Thursday, June 13, 2013

Czechs hope wealth-destroying floods can lift growth

Michael Winfrey in Reuters: Floods that have caused billions of euros in damage across central Europe may actually provide an economic boost for the Czech Republic, a country struggling to shrug off its longest recession in more than two decades.

Governments and insurers from Germany to Romania will have to pick up the costs of helping families and business recover from the floods, which have killed at least a dozen people and driven hundreds of thousands from their homes since the start of June.

But central bank Governor Miroslav Singer cautioned against confusing gross domestic product (GDP) growth with wealth. "The repair of flood damage will probably result in an acceleration of the tempo of GDP," he predicted in a presentation last week, adding: "This variable measures economic activity, or the creation of new value each year; GDP does not measure wealth!"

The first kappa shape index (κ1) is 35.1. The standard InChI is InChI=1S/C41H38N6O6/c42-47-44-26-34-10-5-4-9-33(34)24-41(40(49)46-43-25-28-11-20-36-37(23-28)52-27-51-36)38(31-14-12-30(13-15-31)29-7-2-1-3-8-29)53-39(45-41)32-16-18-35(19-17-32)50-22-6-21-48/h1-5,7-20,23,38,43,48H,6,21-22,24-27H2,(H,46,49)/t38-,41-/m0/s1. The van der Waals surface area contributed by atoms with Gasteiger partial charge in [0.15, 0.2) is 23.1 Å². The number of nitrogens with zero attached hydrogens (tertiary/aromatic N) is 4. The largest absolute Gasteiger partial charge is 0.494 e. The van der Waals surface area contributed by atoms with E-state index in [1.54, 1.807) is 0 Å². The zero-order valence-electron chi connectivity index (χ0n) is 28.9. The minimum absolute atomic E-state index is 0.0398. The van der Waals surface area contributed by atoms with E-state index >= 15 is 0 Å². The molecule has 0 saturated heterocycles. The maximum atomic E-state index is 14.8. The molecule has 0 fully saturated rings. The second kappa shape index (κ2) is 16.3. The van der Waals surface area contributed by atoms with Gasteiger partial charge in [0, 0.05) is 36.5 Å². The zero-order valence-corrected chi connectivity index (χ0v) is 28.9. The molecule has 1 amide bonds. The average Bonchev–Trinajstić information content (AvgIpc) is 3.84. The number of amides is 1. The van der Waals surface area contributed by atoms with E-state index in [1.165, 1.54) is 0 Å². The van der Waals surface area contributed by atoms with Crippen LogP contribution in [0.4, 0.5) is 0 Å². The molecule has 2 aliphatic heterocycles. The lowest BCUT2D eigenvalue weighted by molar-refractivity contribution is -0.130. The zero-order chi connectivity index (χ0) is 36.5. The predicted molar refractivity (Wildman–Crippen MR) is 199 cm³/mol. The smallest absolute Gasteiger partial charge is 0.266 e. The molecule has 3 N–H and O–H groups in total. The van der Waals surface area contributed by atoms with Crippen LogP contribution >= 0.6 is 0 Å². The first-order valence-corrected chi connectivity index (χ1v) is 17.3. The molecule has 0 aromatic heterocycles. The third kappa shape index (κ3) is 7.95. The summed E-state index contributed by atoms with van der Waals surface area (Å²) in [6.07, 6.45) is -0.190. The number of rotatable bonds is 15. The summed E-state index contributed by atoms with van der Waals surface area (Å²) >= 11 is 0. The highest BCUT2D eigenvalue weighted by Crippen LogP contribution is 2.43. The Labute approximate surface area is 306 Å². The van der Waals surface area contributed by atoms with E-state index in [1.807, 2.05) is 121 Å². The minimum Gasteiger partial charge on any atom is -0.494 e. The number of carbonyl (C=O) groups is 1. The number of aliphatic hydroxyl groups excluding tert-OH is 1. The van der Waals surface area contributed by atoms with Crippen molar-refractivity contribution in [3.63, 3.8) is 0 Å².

The rising waters have forced factories to halt production and snarled logistics, cutting into output, while sludge dredged up from river bottoms has wiped out crops in low-lying areas in the Czech Republic and elsewhere.

Those factors, however, could be outweighed - if only just - by the funds will governments pump into rebuilding infrastructure and the cash families and firms will spend on replacing lost or damaged items....

Flood in Prague 2013, Štvanice water-power plant. Shot by Jiří Sedláček, Wikimedia Commons, under the Creative Commons Attribution-Share Alike 3.0 Unported license

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